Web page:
The New Student's Reference Work/Moffat, Robert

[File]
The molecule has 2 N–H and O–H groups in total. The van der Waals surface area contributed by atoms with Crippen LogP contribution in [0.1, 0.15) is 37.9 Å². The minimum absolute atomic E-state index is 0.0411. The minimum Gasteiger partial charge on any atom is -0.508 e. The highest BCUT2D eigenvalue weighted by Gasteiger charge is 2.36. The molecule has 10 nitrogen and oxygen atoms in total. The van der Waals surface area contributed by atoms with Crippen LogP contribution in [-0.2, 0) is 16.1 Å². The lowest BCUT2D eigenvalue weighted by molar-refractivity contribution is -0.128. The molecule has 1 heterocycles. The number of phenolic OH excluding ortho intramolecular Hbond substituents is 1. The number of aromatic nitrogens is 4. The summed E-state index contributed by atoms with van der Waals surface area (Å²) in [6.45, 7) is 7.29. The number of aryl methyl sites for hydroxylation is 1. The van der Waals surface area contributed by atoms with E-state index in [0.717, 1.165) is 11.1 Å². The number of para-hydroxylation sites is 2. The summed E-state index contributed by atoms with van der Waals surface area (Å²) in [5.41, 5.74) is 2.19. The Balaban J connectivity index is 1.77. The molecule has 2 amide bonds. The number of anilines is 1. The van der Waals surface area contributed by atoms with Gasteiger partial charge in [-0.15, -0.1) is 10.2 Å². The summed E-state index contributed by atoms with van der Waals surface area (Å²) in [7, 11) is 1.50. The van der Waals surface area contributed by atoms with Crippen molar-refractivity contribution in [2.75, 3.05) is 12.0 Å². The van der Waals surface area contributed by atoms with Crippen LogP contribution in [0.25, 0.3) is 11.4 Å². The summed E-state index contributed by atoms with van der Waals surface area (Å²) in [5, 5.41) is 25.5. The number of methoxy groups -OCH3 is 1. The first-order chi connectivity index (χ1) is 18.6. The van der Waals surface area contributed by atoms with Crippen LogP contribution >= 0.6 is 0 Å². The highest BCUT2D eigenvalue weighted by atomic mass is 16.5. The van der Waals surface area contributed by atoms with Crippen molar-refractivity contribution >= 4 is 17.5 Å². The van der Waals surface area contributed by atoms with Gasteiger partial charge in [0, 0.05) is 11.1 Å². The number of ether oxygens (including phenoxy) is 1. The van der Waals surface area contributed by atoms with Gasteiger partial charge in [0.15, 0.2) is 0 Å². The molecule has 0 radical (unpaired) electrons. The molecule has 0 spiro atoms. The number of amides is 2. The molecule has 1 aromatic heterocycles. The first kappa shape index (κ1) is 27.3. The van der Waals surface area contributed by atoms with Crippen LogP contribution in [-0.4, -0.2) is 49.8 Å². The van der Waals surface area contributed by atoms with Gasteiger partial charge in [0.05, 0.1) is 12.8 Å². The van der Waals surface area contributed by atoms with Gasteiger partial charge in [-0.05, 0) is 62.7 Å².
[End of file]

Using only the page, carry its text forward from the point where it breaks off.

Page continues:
Moff'at, Robert, a Scottish missionary, was born in East Lothian, Dec. 21, 1795. In 1816 he sailed for South Africa, under the London Missionary Society, and began his work in Great Namaland, in the country of a chief called Afrikaner, who had been a terror to all the region until he came under the influence of Christianity. Moffat opened mission stations, printed the Bible and other books in the native language, and made the whole region a center of Christian light. From 1838 to 1843 he was in England, publishing his Missionary Labors and telling crowds of hearers about his adventures and work. He returned with other missionaries, remaining until 1874, when after 54 years of missionary work he once more made England his home, where his labors were honored by a gift of $25,000 and a public reception in London. He died on Aug. 8, 1883. His influence led Livingstone (q. v.), whose wife was Mary, the daughter of Robert Moffat, to Africa, and Livingstone in turn won Stanley (q. v.) for Africa (1875-90).